Welcome to Open Roads

this Tribe's mission. Plus: How A spontaneous decision to extend a trip, rent a car, and explore led to an amazing moment.

4y ago

This is Open Roads, your road-trip tribe. We're going to have a great time here, with tales of adventure, conquest, mission, romance, and of course mishaps and mayhem. We'll talk about how to plan for an exciting road trip, what to bring, WHO to bring, and how to put your body and brain in the right place for adventure. We'll discuss how to to maximize your machine on the road, how best to capture your trip in video and photography, and even how to queue up a great playlist to accompany your exploration.

I'd like to start by telling a quick story about this photo, which I shot in early October while on a trip to Jackson Hole, Wyoming--home of the famed Grand Teton National Park. I was there to test out Audi's new A4 Allroad, and we'd spent two days exploring the beautiful region, but in heavy rain and fog. As a car critic, the conditions were ideal--it was a perfect way to push the off-road Allroad to its limits, in mud, snow, low-visibility, and other assorted nastiness. But as a photographer and simple lover of beautiful scenery, it was an epic bummer. I knew the mountains in the heart of Grand Teton were there, but most of the time I couldn't see them.

On the last day, I had to be at the airport at six in the morning, while it was still dark. Of course when I arrived it was--finally--crystal clear outside. I stood at the check-in kiosk in a funk, but then noticed the little "Flight Options" button on the screen. I pressed it. There was, to my amazement, a later flight. (I'd inquired about delaying my return the previous day but at the time there were no options--flights in and out of Jackson Hole are infrequent, and always full.) I noticed a car-rental counter just a few feet away, and committed myself. I booked the later flight, ran over to the counter, snagged a Toyota Camry, and 20 minutes later was in the heart of Grand Teton, still before sunrise. I drove around for an hour capturing the rising light on the freshly snow-covered mountains, the elk and moose in the surrounding grassland, the evergreen trees in the morning light.

Then I headed to Jenny Lake, at the base of the mountains. Even though it was just a few miles from where I was minutes before, it was a completely different place--a winter wonderland draped in ground-level snow that the area around it had missed. I entered Jenny Lake Road to head toward the lake, where I knew the view would be spectacular. A few miles before I reached it, I came around a bend and saw the scene above. I was awestruck. It looked like a painting. I could tell it was a dynamic scene with rapidly changing light and clouds, so I skidded to a stop, hit the hazard lights in case another car showed up--there's very little shoulder there, as you can see--and leaped out with my camera.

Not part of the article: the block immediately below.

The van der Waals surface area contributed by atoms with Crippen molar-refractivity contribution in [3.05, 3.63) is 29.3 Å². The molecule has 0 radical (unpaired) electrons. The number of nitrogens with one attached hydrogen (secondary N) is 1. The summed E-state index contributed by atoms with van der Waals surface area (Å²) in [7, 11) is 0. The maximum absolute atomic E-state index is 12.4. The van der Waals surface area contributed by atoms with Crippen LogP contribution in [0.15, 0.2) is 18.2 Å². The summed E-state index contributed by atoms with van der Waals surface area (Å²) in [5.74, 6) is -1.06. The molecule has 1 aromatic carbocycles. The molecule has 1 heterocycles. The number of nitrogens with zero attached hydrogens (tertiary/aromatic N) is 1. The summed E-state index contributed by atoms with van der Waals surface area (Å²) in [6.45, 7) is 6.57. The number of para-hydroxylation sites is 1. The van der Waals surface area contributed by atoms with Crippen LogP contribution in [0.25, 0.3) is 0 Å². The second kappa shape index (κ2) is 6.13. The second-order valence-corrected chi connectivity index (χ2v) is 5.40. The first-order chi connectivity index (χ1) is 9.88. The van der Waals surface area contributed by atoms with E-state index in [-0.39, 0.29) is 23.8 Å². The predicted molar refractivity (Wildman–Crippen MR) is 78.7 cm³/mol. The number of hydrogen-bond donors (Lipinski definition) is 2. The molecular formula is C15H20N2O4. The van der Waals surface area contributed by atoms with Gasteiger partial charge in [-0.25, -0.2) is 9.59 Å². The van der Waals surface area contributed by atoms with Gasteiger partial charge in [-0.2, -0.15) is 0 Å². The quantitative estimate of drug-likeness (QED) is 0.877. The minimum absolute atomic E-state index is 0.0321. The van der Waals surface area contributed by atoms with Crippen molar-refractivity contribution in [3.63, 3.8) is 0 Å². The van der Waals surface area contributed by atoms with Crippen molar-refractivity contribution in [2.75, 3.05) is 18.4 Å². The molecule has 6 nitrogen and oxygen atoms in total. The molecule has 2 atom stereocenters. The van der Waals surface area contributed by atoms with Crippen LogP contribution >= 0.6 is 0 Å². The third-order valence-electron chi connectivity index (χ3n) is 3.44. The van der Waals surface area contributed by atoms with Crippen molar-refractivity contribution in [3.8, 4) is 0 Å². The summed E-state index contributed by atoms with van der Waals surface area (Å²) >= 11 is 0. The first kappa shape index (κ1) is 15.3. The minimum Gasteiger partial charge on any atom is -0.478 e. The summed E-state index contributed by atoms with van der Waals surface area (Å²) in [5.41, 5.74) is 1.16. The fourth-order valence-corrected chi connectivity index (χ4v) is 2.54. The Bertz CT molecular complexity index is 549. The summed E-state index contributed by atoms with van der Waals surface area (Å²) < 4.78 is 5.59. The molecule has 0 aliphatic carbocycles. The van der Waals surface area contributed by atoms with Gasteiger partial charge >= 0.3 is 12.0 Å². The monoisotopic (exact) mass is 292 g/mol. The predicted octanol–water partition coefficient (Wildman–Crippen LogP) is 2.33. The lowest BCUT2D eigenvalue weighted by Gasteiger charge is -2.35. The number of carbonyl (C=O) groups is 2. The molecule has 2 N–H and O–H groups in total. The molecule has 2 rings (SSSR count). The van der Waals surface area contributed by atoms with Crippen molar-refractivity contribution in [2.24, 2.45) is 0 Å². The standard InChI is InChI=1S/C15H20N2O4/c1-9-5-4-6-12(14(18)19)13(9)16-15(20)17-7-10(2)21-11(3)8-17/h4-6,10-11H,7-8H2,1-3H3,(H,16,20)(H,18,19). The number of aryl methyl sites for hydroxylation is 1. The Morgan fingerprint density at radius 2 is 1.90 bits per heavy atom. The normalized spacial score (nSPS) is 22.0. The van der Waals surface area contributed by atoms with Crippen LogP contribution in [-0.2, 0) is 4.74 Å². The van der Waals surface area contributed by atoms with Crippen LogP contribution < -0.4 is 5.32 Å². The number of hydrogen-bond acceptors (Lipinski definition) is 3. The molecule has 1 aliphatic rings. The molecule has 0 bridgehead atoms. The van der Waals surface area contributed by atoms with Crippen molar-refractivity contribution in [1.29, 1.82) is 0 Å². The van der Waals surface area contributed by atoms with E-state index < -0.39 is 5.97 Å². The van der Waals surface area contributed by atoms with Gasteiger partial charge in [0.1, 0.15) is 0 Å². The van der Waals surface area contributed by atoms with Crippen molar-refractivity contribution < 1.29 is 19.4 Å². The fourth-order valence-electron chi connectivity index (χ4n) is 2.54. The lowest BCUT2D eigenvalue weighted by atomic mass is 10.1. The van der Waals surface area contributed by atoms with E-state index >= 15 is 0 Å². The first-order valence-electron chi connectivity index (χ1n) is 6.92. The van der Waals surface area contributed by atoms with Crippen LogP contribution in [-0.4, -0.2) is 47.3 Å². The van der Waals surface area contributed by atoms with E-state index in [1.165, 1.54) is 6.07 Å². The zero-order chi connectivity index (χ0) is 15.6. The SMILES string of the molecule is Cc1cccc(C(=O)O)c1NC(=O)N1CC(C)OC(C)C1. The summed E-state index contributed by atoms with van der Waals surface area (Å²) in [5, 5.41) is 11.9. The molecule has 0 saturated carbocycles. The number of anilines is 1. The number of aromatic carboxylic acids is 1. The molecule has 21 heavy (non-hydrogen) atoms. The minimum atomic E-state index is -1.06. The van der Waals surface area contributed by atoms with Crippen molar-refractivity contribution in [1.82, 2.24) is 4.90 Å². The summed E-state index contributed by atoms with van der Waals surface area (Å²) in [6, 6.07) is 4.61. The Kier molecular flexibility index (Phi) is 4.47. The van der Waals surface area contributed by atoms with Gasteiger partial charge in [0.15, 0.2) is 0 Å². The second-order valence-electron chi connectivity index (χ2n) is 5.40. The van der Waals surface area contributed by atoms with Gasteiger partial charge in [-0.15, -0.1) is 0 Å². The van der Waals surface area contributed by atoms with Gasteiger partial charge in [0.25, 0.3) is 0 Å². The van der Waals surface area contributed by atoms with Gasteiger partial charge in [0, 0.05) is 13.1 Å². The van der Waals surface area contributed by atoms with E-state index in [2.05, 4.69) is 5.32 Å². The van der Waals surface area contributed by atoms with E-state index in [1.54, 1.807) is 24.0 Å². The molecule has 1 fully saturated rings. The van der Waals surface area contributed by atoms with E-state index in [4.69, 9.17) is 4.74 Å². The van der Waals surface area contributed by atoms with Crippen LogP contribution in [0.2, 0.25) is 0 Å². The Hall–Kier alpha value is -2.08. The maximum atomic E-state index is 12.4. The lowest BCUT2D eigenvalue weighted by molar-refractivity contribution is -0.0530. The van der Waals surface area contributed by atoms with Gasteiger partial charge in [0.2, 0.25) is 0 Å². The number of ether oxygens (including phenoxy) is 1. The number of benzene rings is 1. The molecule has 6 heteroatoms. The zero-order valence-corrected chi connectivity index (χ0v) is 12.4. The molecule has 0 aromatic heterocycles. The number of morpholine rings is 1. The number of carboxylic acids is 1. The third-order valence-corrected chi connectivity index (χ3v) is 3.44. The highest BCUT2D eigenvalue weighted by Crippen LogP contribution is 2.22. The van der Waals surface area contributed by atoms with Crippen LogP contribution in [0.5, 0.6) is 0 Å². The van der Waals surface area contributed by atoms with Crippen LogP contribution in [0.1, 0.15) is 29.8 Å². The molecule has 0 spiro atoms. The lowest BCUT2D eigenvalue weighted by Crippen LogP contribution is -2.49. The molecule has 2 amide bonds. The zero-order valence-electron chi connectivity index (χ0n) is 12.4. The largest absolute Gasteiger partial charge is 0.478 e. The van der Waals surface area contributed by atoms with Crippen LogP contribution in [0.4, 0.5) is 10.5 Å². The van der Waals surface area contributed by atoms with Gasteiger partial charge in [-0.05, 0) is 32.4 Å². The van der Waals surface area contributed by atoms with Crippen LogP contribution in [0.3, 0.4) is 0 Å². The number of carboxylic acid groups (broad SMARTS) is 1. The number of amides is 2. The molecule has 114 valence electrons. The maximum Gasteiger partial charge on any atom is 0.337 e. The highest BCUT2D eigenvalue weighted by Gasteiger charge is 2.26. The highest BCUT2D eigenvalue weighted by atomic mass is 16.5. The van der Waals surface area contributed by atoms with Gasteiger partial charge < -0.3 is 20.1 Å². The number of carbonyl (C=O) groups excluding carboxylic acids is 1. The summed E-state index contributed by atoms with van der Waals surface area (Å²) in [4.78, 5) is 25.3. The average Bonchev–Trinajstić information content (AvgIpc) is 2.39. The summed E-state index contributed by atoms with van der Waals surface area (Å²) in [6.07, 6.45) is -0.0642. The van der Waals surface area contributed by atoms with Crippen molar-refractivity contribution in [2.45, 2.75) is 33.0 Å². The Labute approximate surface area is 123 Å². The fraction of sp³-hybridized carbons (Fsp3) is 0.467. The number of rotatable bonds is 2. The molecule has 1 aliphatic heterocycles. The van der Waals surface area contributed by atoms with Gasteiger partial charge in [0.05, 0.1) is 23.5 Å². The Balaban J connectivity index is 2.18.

I framed my first shot, checked my settings, and squeezed it off, and a split-second later the sun went behind the clouds, making the scene much flatter and grayer. I kept shooting and hung around for a few minutes to see if the light came back, but the clouds persisted. It didn't matter, though--I was lucky enough to get my shot in the very first frame. I looked at the camera to check the image and make sure I had the focus and exposure right, and was thrilled to see that not only were both of those spot on, but I'd managed to capture a scene that, in my view, was pretty special. Of course, Grand Teton is one postcard moment after another, but I knew the combination of this perspective, the lighting, the clouds, and the delicate snow--notice how the road is completely free of it?--was fleeting. Furthermore, it also frames the road itself beautifully. It's a testament to the unbelievable value of the U.S. National Park Service, which works to make scenes like this available to outdoor-lovers, and a statement about road trips themselves. You never know when you're going to come around a turn and find something amazing.

I continued exploring for several hours, capturing many more images of the beautiful park. I stopped for breakfast in the lodge, still wired from my spontaneous, unexpected adventure. As I ate, I pulled the photos off my camera and uploaded the one above to Instagram. By coincidence it happened that my favorite Instagram community, @jjcommunity--which runs daily themed contests--had chosen "USA" as their theme that day. I tagged my photo to enter the contest, and headed for the airport. As I boarded my flight a few hours later, I got an Instagram notification revealing that my photo had been picked as the first highlighted selection of the day. It was a pretty stellar end to a pretty amazing morning. All because I was willing to press that "options" button.

So my question to you folks: What's your favorite spontaneous-road-trip story? When did you take a chance that paid off big, or just head out with no plan in mind only to have an experience you'll never forget? Can't wait to hear your stories--both in this post and in the future. Thanks for reading ....

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Comments (1)

  • Landscapes like that make concentrating on the road rather difficult. Similar problems in Scotland...

      4 years ago